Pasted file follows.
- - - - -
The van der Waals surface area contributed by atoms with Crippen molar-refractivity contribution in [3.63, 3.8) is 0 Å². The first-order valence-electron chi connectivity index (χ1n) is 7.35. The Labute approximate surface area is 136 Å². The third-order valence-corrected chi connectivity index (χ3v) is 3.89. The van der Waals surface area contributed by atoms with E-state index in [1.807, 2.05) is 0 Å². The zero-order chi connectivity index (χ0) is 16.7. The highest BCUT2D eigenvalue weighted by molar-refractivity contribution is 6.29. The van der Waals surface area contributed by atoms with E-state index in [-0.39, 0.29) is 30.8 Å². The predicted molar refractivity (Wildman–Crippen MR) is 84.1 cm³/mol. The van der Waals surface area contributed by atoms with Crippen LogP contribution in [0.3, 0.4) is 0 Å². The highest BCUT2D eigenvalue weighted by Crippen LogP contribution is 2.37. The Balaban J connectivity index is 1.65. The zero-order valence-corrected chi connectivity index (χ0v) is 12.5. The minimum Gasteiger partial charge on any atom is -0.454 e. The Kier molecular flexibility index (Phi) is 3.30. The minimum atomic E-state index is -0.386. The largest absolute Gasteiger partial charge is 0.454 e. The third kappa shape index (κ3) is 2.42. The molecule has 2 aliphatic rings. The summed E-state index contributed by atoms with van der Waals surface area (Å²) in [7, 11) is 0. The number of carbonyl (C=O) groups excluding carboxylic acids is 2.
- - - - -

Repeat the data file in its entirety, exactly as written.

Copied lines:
The van der Waals surface area contributed by atoms with Crippen molar-refractivity contribution in [3.63, 3.8) is 0 Å². The first-order valence-electron chi connectivity index (χ1n) is 7.35. The Labute approximate surface area is 136 Å². The third-order valence-corrected chi connectivity index (χ3v) is 3.89. The van der Waals surface area contributed by atoms with E-state index in [1.807, 2.05) is 0 Å². The zero-order chi connectivity index (χ0) is 16.7. The highest BCUT2D eigenvalue weighted by molar-refractivity contribution is 6.29. The van der Waals surface area contributed by atoms with E-state index in [-0.39, 0.29) is 30.8 Å². The predicted molar refractivity (Wildman–Crippen MR) is 84.1 cm³/mol. The van der Waals surface area contributed by atoms with Crippen LogP contribution in [0.3, 0.4) is 0 Å². The highest BCUT2D eigenvalue weighted by Crippen LogP contribution is 2.37. The Balaban J connectivity index is 1.65. The zero-order valence-corrected chi connectivity index (χ0v) is 12.5. The minimum Gasteiger partial charge on any atom is -0.454 e. The Kier molecular flexibility index (Phi) is 3.30. The minimum atomic E-state index is -0.386. The largest absolute Gasteiger partial charge is 0.454 e. The third kappa shape index (κ3) is 2.42. The molecule has 2 aliphatic rings. The summed E-state index contributed by atoms with van der Waals surface area (Å²) in [7, 11) is 0. The number of carbonyl (C=O) groups excluding carboxylic acids is 2.